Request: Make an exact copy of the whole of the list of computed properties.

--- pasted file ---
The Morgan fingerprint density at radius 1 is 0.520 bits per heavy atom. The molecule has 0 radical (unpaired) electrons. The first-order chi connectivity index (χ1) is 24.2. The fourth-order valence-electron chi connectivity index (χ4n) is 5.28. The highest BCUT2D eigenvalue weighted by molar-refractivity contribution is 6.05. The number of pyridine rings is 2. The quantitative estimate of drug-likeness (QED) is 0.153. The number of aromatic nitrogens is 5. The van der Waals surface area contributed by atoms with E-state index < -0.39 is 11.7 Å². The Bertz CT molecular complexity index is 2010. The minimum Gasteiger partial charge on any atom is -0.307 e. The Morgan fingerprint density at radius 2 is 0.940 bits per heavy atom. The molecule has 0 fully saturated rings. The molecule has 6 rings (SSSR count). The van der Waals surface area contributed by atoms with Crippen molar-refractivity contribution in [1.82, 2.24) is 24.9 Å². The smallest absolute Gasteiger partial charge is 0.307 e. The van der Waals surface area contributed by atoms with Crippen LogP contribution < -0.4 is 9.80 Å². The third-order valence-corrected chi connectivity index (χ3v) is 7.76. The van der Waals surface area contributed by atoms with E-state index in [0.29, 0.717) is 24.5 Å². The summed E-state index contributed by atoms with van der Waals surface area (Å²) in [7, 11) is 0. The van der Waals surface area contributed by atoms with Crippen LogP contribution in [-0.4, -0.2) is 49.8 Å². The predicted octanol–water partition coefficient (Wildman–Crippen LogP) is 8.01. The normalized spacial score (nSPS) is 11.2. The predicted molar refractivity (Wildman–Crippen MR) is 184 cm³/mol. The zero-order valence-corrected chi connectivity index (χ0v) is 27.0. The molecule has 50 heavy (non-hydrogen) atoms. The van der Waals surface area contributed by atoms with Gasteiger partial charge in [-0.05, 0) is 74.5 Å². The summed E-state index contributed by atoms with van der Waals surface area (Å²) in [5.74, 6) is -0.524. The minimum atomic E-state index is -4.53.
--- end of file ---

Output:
The Morgan fingerprint density at radius 1 is 0.520 bits per heavy atom. The molecule has 0 radical (unpaired) electrons. The first-order chi connectivity index (χ1) is 24.2. The fourth-order valence-electron chi connectivity index (χ4n) is 5.28. The highest BCUT2D eigenvalue weighted by molar-refractivity contribution is 6.05. The number of pyridine rings is 2. The quantitative estimate of drug-likeness (QED) is 0.153. The number of aromatic nitrogens is 5. The van der Waals surface area contributed by atoms with E-state index < -0.39 is 11.7 Å². The Bertz CT molecular complexity index is 2010. The minimum Gasteiger partial charge on any atom is -0.307 e. The Morgan fingerprint density at radius 2 is 0.940 bits per heavy atom. The molecule has 0 fully saturated rings. The molecule has 6 rings (SSSR count). The van der Waals surface area contributed by atoms with Crippen molar-refractivity contribution in [1.82, 2.24) is 24.9 Å². The smallest absolute Gasteiger partial charge is 0.307 e. The van der Waals surface area contributed by atoms with Crippen LogP contribution < -0.4 is 9.80 Å². The third-order valence-corrected chi connectivity index (χ3v) is 7.76. The van der Waals surface area contributed by atoms with E-state index in [0.29, 0.717) is 24.5 Å². The summed E-state index contributed by atoms with van der Waals surface area (Å²) in [7, 11) is 0. The van der Waals surface area contributed by atoms with Crippen LogP contribution in [-0.4, -0.2) is 49.8 Å². The predicted octanol–water partition coefficient (Wildman–Crippen LogP) is 8.01. The normalized spacial score (nSPS) is 11.2. The predicted molar refractivity (Wildman–Crippen MR) is 184 cm³/mol. The zero-order valence-corrected chi connectivity index (χ0v) is 27.0. The molecule has 50 heavy (non-hydrogen) atoms. The van der Waals surface area contributed by atoms with Gasteiger partial charge in [-0.05, 0) is 74.5 Å². The summed E-state index contributed by atoms with van der Waals surface area (Å²) in [5.74, 6) is -0.524. The minimum atomic E-state index is -4.53.